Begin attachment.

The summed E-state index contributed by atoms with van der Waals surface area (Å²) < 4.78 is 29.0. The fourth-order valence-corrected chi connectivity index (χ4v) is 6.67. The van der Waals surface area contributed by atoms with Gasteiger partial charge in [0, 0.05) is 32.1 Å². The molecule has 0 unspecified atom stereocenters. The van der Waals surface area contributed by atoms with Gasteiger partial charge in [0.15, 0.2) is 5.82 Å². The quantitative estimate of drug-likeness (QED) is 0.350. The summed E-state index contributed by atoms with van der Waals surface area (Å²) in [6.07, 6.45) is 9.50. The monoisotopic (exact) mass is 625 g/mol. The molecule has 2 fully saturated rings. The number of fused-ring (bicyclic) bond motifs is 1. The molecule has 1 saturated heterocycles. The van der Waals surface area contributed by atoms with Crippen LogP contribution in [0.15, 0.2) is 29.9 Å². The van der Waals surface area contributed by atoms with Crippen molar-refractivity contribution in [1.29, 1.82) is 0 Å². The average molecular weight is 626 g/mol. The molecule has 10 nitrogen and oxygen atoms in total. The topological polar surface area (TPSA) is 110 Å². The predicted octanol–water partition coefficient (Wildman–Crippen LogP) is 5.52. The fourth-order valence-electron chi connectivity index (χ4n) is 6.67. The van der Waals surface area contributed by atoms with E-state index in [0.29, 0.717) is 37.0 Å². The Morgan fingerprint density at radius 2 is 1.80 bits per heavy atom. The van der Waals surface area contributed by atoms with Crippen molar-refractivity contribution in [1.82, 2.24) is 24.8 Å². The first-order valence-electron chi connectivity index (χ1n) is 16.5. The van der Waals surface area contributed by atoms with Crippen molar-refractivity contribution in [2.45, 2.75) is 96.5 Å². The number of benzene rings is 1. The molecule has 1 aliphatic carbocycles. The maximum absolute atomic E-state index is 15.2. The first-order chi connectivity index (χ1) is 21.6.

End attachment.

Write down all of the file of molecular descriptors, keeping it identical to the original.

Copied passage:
The summed E-state index contributed by atoms with van der Waals surface area (Å²) < 4.78 is 29.0. The fourth-order valence-corrected chi connectivity index (χ4v) is 6.67. The van der Waals surface area contributed by atoms with Gasteiger partial charge in [0, 0.05) is 32.1 Å². The molecule has 0 unspecified atom stereocenters. The van der Waals surface area contributed by atoms with Gasteiger partial charge in [0.15, 0.2) is 5.82 Å². The quantitative estimate of drug-likeness (QED) is 0.350. The summed E-state index contributed by atoms with van der Waals surface area (Å²) in [6.07, 6.45) is 9.50. The monoisotopic (exact) mass is 625 g/mol. The molecule has 2 fully saturated rings. The number of fused-ring (bicyclic) bond motifs is 1. The molecule has 1 saturated heterocycles. The van der Waals surface area contributed by atoms with Crippen LogP contribution in [0.15, 0.2) is 29.9 Å². The van der Waals surface area contributed by atoms with Crippen molar-refractivity contribution in [1.29, 1.82) is 0 Å². The average molecular weight is 626 g/mol. The molecule has 10 nitrogen and oxygen atoms in total. The topological polar surface area (TPSA) is 110 Å². The predicted octanol–water partition coefficient (Wildman–Crippen LogP) is 5.52. The fourth-order valence-electron chi connectivity index (χ4n) is 6.67. The van der Waals surface area contributed by atoms with E-state index in [0.29, 0.717) is 37.0 Å². The Morgan fingerprint density at radius 2 is 1.80 bits per heavy atom. The van der Waals surface area contributed by atoms with Crippen molar-refractivity contribution in [1.82, 2.24) is 24.8 Å². The first-order valence-electron chi connectivity index (χ1n) is 16.5. The van der Waals surface area contributed by atoms with Crippen molar-refractivity contribution in [2.45, 2.75) is 96.5 Å². The number of benzene rings is 1. The molecule has 1 aliphatic carbocycles. The maximum absolute atomic E-state index is 15.2. The first-order chi connectivity index (χ1) is 21.6.